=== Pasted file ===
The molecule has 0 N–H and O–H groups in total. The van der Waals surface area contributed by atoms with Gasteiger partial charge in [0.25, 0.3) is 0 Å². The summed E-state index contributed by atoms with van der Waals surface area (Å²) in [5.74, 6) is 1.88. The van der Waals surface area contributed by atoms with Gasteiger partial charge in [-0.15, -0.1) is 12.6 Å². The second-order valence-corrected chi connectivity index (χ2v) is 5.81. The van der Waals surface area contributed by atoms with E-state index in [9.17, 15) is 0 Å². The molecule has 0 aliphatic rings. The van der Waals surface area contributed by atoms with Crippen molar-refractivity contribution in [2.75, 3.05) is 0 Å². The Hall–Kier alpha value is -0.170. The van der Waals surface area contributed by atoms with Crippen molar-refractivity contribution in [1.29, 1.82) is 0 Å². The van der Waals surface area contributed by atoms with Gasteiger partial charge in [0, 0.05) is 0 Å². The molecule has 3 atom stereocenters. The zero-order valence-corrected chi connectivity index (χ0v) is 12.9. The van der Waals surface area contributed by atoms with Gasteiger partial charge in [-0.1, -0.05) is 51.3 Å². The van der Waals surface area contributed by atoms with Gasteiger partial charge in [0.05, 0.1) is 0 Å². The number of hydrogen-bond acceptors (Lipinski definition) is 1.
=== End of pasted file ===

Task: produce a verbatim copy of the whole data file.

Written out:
The molecule has 0 N–H and O–H groups in total. The van der Waals surface area contributed by atoms with Gasteiger partial charge in [0.25, 0.3) is 0 Å². The summed E-state index contributed by atoms with van der Waals surface area (Å²) in [5.74, 6) is 1.88. The van der Waals surface area contributed by atoms with Gasteiger partial charge in [-0.15, -0.1) is 12.6 Å². The second-order valence-corrected chi connectivity index (χ2v) is 5.81. The van der Waals surface area contributed by atoms with E-state index in [9.17, 15) is 0 Å². The molecule has 0 aliphatic rings. The van der Waals surface area contributed by atoms with Crippen molar-refractivity contribution in [2.75, 3.05) is 0 Å². The Hall–Kier alpha value is -0.170. The van der Waals surface area contributed by atoms with Crippen molar-refractivity contribution in [1.29, 1.82) is 0 Å². The van der Waals surface area contributed by atoms with Gasteiger partial charge in [0, 0.05) is 0 Å². The molecule has 3 atom stereocenters. The zero-order valence-corrected chi connectivity index (χ0v) is 12.9. The van der Waals surface area contributed by atoms with Gasteiger partial charge in [-0.1, -0.05) is 51.3 Å². The van der Waals surface area contributed by atoms with Gasteiger partial charge in [0.05, 0.1) is 0 Å². The number of hydrogen-bond acceptors (Lipinski definition) is 1.